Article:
We’ll come back to the idea of gain, but I think it’s important for us to see that the the Preacher has reflected on his life and has some good things to say, but ultimately, he can sing with the band U2 - “I still haven’t found what I’m looking for.” He even sort of answers that question - it is not to be found in life under the sun.
There is one other word that I think
Now I realize that all of this sounds a bit depressing. There is a melancholy mood to the preacher’s message, but there are some lessons we can learn from the preacher.

Lessons from the Preacher

This little list that we’ll consider today certainly does not exhaust the Preacher’s lessons, but I hope it gives us some practical things to consider in the season in which we live and the time in history in which God has placed us.

Life is full of Seasons - adjust for them

In 1965, the Byrds popularized Peter Seeger’s song “Turn, Turn, Turn,” a song that reflects on the Preacher’s poem in
Ecclesiastes 3:1–8 NLT
For everything there is a season, a time for every activity under heaven. A time to be born and a time to die. A time to plant and a time to harvest. A time to kill and a time to heal. A time to tear down and a time to build up. A time to cry and a time to laugh. A time to grieve and a time to dance. A time to scatter stones and a time to gather stones. A time to embrace and a time to turn away. A time to search and a time to quit searching. A time to keep and a time to throw away. A time to tear and a time to mend. A time to be quiet and a time to speak. A time to love and a time to hate. A time for war and a time for peace.
The preacher is not so much endorsing the seasons, but acknowledging their existence. Seasons come and seasons go. Each season requires something different from each of us.
For example, in verse 5 it talks about a time to embrace and a time to refrain from embracing or turn away (NLT). We are clearly in one of those times of refraining right now. For those who are more affectionate and touch oriented, this is a challenging time - but for the safety of ourselves and others around us - refraining from embracing is a good policy right now.
The point I think that the preacher is laying before us is that seasons are! They simply happen. Our call is to adjust to the needs and expectations of each season.
Another lesson that we can learn from the preacher is to...

Find pleasure in our lot from God

The preacher uses the word “lot.” A “lot” is like drawing straws or rolling dice. It seems random to us, but as we learned from Proverbs, the outcome is from God.
One of the things that the preacher did in his life of experimentation is that he took pleasure in pleasure. He sought gain in a hedonistic outlook, denying himself no pleasure. The end result of this experiment was meaningless. He could not find gain in the pleasure.
But God is not against pleasure. The Psalmist calls us to delight in God and His Word (; ). The writers of Proverbs call us to find pleasure in the spouse that God has blessed us with (Pv. 5). Even Westminister Catechism calls on us to enjoy God.
Now, I realize that this pleasure may not be the pleasure that comes to our minds - but pleasure is really a matter of perspective or attitude. I can choose to find pleasure in what I’m doing.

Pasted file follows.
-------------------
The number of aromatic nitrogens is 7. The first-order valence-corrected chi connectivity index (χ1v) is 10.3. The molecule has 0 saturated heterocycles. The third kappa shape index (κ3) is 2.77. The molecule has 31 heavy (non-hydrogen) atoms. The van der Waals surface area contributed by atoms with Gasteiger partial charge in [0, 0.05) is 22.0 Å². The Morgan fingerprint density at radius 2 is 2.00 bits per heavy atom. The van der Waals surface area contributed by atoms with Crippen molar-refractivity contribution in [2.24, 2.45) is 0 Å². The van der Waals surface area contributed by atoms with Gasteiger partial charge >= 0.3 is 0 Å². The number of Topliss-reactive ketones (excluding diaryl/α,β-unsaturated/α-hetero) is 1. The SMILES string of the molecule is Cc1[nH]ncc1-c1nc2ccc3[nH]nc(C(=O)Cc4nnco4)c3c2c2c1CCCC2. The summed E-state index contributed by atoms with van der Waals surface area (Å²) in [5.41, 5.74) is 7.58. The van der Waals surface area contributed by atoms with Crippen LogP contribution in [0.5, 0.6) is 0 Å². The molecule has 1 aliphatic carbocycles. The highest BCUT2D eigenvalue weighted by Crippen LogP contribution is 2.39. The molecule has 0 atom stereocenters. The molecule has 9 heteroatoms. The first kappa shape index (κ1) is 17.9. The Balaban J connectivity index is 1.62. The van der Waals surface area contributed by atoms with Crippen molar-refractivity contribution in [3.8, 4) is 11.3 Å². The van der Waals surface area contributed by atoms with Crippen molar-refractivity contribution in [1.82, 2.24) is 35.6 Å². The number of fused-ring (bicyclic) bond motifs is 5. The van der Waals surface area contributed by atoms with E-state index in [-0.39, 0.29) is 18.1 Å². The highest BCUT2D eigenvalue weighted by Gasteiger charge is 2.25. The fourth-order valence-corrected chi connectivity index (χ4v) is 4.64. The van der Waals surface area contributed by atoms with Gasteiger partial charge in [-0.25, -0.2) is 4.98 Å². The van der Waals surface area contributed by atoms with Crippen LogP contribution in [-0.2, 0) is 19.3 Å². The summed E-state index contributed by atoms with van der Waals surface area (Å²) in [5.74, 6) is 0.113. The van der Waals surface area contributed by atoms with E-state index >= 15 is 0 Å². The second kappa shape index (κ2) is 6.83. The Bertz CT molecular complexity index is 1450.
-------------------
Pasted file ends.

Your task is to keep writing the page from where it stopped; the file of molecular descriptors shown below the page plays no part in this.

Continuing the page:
Famously, Brother Lawrence who was a monk found delight in the menial tasks of working in the Kitchen - because he found it as an act of worship to God.
The Preacher says:
Ecclesiastes 3:22 NLT
So I saw that there is nothing better for people than to be happy in their work. That is our lot in life. And no one can bring us back to see what happens after we die.
He goes on to say...
Ecclesiastes 5:18–19 ESV
Behold, what I have seen to be good and fitting is to eat and drink and find enjoyment in all the toil with which one toils under the sun the few days of his life that God has given him, for this is his lot. Everyone also to whom God has given wealth and possessions and power to enjoy them, and to accept his lot and rejoice in his toil—this is the gift of God.
I guess in some ways the Preacher is calling us to be content and enjoy the work we have. Delight in the “lot” that God has cast before us - because the grass is not greener elsewhere and that other person or drug or intoxication will not satisfy in the ways we hope it would - it will not bring us the gain we ultimately desire.
Another lesson that we can learn from the Preacher of Ecclesiastes is that...
(pleasure is not all bad, but pleasure for pleasure sake does not benefit)

Death happens to all - but a life of wisdom is better than folly

As the preacher reflects on his life, there are times when he acknowledges a sort of fatalistic outcome - everyone dies, everyone is forgotten. The wise, the fool, the hedonist, the cynic, the good, the wicked - all pass from this life. In fact he famously says:
Ecclesiastes 3:20 ESV
All go to one place. All are from the dust, and to dust all return.
The physical end is the same for all.
He even acknowledges that...
Ecclesiastes 1:18 ESV
For in much wisdom is much vexation, and he who increases knowledge increases sorrow.
And yet he concludes that the pain of wisdom and the sorrow of knowledge is worth the price because wisdom is better than folly.
Ecclesiastes 2:13 ESV
Then I saw that there is more gain in wisdom than in folly, as there is more gain in light than in darkness.
The life filled with wisdom will generally leave this earth better than he found it - and that’s a good thing for life under the sun.
There is one final lesson that I think we can glean from the preacher. We need to...

Remember God - He exists beyond the sun

Throughout the preacher’s rambling thoughts he contemplates what seems like vanity - and yet his perspective is not one that is atheistic. He believes in God. He sees God at work. He acknowledges God’s hand in things. He also seems to recognize that God does not exist under the sun. There is an eternal perspective in God.